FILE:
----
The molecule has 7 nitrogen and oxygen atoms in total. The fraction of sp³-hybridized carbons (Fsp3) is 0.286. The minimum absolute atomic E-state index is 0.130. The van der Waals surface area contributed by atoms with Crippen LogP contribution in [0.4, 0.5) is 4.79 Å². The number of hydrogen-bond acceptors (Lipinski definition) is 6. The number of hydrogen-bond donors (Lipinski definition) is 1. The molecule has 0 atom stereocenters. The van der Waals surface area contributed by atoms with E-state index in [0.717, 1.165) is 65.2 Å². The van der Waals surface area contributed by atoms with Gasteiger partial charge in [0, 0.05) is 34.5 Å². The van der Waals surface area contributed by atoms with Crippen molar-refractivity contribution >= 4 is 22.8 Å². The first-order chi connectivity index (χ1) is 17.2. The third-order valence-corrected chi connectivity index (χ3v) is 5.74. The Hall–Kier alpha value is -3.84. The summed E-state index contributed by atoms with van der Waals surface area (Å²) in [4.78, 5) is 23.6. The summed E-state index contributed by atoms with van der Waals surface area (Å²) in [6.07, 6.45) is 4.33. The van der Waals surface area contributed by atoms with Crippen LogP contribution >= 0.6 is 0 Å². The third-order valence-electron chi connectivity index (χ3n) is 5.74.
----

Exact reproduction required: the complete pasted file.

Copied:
The molecule has 7 nitrogen and oxygen atoms in total. The fraction of sp³-hybridized carbons (Fsp3) is 0.286. The minimum absolute atomic E-state index is 0.130. The van der Waals surface area contributed by atoms with Crippen LogP contribution in [0.4, 0.5) is 4.79 Å². The number of hydrogen-bond acceptors (Lipinski definition) is 6. The number of hydrogen-bond donors (Lipinski definition) is 1. The molecule has 0 atom stereocenters. The van der Waals surface area contributed by atoms with E-state index in [0.717, 1.165) is 65.2 Å². The van der Waals surface area contributed by atoms with Gasteiger partial charge in [0, 0.05) is 34.5 Å². The van der Waals surface area contributed by atoms with Crippen molar-refractivity contribution >= 4 is 22.8 Å². The first-order chi connectivity index (χ1) is 17.2. The third-order valence-corrected chi connectivity index (χ3v) is 5.74. The Hall–Kier alpha value is -3.84. The summed E-state index contributed by atoms with van der Waals surface area (Å²) in [4.78, 5) is 23.6. The summed E-state index contributed by atoms with van der Waals surface area (Å²) in [6.07, 6.45) is 4.33. The van der Waals surface area contributed by atoms with Crippen LogP contribution >= 0.6 is 0 Å². The third-order valence-electron chi connectivity index (χ3n) is 5.74.